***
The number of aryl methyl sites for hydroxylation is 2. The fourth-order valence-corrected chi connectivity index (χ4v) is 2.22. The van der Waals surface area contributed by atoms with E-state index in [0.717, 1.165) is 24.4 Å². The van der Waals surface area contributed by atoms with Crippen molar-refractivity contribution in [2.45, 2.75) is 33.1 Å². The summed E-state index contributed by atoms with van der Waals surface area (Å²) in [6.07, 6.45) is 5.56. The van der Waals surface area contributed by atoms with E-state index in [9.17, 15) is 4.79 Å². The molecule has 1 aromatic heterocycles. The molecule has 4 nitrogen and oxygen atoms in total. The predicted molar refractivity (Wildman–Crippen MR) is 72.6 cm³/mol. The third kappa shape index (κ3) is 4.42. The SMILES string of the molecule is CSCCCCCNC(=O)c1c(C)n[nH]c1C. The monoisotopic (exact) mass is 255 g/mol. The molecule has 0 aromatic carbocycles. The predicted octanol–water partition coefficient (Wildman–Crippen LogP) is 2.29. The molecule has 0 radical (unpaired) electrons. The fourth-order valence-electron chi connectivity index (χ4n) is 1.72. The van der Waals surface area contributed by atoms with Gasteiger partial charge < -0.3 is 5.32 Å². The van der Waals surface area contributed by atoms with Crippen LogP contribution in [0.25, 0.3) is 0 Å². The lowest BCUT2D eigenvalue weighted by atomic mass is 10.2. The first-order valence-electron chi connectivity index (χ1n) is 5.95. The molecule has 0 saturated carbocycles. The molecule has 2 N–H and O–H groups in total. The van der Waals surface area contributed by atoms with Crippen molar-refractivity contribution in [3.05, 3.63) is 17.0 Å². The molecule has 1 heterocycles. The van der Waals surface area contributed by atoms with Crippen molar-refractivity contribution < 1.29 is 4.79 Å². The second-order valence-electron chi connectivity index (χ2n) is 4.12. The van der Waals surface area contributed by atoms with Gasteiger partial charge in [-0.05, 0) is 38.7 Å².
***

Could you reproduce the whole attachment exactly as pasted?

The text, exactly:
The number of aryl methyl sites for hydroxylation is 2. The fourth-order valence-corrected chi connectivity index (χ4v) is 2.22. The van der Waals surface area contributed by atoms with E-state index in [0.717, 1.165) is 24.4 Å². The van der Waals surface area contributed by atoms with Crippen molar-refractivity contribution in [2.45, 2.75) is 33.1 Å². The summed E-state index contributed by atoms with van der Waals surface area (Å²) in [6.07, 6.45) is 5.56. The van der Waals surface area contributed by atoms with E-state index in [9.17, 15) is 4.79 Å². The molecule has 1 aromatic heterocycles. The molecule has 4 nitrogen and oxygen atoms in total. The predicted molar refractivity (Wildman–Crippen MR) is 72.6 cm³/mol. The third kappa shape index (κ3) is 4.42. The SMILES string of the molecule is CSCCCCCNC(=O)c1c(C)n[nH]c1C. The monoisotopic (exact) mass is 255 g/mol. The molecule has 0 aromatic carbocycles. The predicted octanol–water partition coefficient (Wildman–Crippen LogP) is 2.29. The molecule has 0 radical (unpaired) electrons. The fourth-order valence-electron chi connectivity index (χ4n) is 1.72. The van der Waals surface area contributed by atoms with Gasteiger partial charge < -0.3 is 5.32 Å². The van der Waals surface area contributed by atoms with Crippen LogP contribution in [0.25, 0.3) is 0 Å². The lowest BCUT2D eigenvalue weighted by atomic mass is 10.2. The first-order valence-electron chi connectivity index (χ1n) is 5.95. The molecule has 0 saturated carbocycles. The molecule has 2 N–H and O–H groups in total. The van der Waals surface area contributed by atoms with Crippen molar-refractivity contribution in [3.05, 3.63) is 17.0 Å². The molecule has 1 heterocycles. The van der Waals surface area contributed by atoms with Crippen molar-refractivity contribution < 1.29 is 4.79 Å². The second-order valence-electron chi connectivity index (χ2n) is 4.12. The van der Waals surface area contributed by atoms with Gasteiger partial charge in [-0.05, 0) is 38.7 Å².